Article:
Thursday, March 11, 2010

What to wear...what to wear...

I saw a cyclist earlier this afternoon. He was dressed in a long sleeved t-shirt and long, spandex style shorts. That got me thinking about appropriate cycling clothing.
Typically, we see the cyclist pedalling along the road or pathway wearing things like shorts and t-shirts. After all, whether you ride a bike, a trike, a quadracycle or a unicycle (yes, I've seen a few of them in use), it's pretty hot work. Energy use invariably results in the production of waste heat so it's really important to find ways of adequately dissipating said waste heat. In the case of cyclists, dressing properly for conditions will go a long way towards making any trip enjoyable and, yes, safe. Overheating can be quite dangerous and, for someone like me who has MS, it doesn't always take much heating to turn what should be a fun trip into a not-fun problem.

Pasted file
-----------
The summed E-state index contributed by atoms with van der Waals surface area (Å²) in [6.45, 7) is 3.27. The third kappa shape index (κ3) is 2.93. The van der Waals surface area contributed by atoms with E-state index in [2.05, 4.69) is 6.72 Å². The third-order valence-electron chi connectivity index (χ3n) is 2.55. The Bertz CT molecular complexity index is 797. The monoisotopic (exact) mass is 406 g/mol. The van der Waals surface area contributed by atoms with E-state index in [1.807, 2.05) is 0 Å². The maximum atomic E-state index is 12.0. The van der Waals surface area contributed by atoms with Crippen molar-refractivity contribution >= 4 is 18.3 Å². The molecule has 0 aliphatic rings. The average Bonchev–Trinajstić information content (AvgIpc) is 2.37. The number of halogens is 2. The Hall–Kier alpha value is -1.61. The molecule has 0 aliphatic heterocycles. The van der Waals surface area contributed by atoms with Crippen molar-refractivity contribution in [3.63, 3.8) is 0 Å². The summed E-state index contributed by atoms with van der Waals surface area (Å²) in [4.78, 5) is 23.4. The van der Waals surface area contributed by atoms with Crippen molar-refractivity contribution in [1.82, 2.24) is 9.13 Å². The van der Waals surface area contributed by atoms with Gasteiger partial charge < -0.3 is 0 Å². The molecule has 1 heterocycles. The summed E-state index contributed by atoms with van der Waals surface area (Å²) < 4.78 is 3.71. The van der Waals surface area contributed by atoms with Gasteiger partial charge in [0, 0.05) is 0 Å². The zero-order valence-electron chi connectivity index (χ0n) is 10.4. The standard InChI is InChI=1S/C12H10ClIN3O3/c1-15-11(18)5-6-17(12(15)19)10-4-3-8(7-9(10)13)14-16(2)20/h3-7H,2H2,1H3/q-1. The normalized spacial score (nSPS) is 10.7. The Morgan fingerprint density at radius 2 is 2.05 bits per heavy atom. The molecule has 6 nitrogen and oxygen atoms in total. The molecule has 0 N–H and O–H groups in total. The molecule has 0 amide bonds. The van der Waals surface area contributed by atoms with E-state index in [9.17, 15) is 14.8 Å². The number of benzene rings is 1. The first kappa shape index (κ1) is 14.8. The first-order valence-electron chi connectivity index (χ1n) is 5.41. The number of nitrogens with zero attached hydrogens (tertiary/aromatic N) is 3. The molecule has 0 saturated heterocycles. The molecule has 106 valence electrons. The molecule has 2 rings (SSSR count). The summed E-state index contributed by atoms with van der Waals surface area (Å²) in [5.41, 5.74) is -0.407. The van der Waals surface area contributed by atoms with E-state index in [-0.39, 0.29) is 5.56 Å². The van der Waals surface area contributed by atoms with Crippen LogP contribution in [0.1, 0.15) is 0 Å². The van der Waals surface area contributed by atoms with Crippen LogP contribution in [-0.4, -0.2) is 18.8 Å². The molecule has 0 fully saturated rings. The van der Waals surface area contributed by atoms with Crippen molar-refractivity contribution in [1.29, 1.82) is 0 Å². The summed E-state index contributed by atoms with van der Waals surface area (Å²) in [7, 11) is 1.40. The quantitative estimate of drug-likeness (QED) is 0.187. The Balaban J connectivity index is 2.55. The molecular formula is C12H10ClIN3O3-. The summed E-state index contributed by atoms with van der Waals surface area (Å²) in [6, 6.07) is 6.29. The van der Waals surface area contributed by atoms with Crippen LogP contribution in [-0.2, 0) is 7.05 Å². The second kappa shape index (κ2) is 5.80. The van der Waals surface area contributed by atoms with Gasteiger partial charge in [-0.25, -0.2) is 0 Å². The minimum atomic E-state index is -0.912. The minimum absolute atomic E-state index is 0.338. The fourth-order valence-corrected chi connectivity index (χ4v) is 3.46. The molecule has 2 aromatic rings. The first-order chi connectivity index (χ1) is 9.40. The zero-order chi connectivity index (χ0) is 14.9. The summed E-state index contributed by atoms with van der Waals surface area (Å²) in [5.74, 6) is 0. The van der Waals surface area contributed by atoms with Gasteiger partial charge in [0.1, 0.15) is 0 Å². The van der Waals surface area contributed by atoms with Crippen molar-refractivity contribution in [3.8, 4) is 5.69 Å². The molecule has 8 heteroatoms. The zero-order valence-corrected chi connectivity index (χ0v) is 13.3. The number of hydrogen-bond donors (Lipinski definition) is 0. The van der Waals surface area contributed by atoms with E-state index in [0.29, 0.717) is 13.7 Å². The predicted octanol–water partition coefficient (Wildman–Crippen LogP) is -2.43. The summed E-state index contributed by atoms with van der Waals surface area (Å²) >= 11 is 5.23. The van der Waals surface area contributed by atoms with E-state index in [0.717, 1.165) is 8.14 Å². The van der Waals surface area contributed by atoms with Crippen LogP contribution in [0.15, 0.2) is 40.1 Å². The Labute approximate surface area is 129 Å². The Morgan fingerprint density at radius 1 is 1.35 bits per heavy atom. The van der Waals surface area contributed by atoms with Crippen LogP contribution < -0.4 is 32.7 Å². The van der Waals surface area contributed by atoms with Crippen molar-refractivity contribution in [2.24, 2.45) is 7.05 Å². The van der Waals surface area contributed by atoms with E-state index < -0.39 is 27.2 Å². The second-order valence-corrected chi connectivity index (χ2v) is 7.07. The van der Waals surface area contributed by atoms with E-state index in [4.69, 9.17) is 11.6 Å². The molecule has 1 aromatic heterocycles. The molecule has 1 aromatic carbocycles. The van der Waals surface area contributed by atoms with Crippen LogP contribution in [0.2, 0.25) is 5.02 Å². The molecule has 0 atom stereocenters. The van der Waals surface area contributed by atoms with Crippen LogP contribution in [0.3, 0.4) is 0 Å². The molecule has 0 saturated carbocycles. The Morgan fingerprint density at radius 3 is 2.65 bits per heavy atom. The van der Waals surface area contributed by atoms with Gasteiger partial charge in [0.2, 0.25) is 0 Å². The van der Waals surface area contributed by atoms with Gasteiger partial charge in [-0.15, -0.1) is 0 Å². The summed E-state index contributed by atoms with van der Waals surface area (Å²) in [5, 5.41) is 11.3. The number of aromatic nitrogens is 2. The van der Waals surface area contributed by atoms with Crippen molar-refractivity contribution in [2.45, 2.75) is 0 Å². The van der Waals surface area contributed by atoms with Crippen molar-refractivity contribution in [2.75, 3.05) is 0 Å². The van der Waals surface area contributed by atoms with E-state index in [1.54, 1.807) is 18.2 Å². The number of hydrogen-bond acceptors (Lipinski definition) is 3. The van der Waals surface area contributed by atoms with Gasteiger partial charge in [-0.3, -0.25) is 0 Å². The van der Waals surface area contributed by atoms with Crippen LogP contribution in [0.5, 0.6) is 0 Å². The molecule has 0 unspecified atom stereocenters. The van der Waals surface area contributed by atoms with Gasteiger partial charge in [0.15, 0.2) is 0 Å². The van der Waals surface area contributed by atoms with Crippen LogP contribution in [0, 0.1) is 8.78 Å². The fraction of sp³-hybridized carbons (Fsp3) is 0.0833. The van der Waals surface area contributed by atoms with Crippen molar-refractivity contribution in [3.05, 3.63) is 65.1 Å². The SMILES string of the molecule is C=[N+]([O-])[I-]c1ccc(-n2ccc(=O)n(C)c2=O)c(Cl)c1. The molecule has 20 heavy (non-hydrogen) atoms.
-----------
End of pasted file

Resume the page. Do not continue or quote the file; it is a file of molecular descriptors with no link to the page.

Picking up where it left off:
Yet, this early in the season it generally isn't a problem of overheating that I get concerned about but the opposite...not wearing enough proper cycling clothing.
Sure, the days are getting pleasantly warm. We did a 12 kilometre walk yesterday and actually had to remove our jackets, gloves and tube scarves. At this time of year, it becomes necessary to dress for two seasons. Mornings and evenings are very chilly (there is still some snow on the ground and it is still, technically, winter) but the afternoons are quite warm so the snow won't last much longer.
However, even in the warm afternoons, and even with cycling generating all that heat which our bodies must dissipate, it's still going to be $*#*($%&#$% cold on our faces, hands, arms and legs.
Thus, we may be in shorts and short sleeved t-shirts in a couple of months but, for now, we will still need to wear gloves, jackets, long sweats or cycling pants and a scarf. The relative airflow as we cycle will generate a windchill. Heat is removed from our bodies and we wind up getting quite cold. True, our bodies are still working hard, pumping oxygenated blood to our legs as we pedal our little hearts out, but we cannot generate enough heat to offset the windchill. However, I do not worry too much about such matters; in short order, I'll be having to stop often enough to cool off with the bottle of ice water I bring with me.

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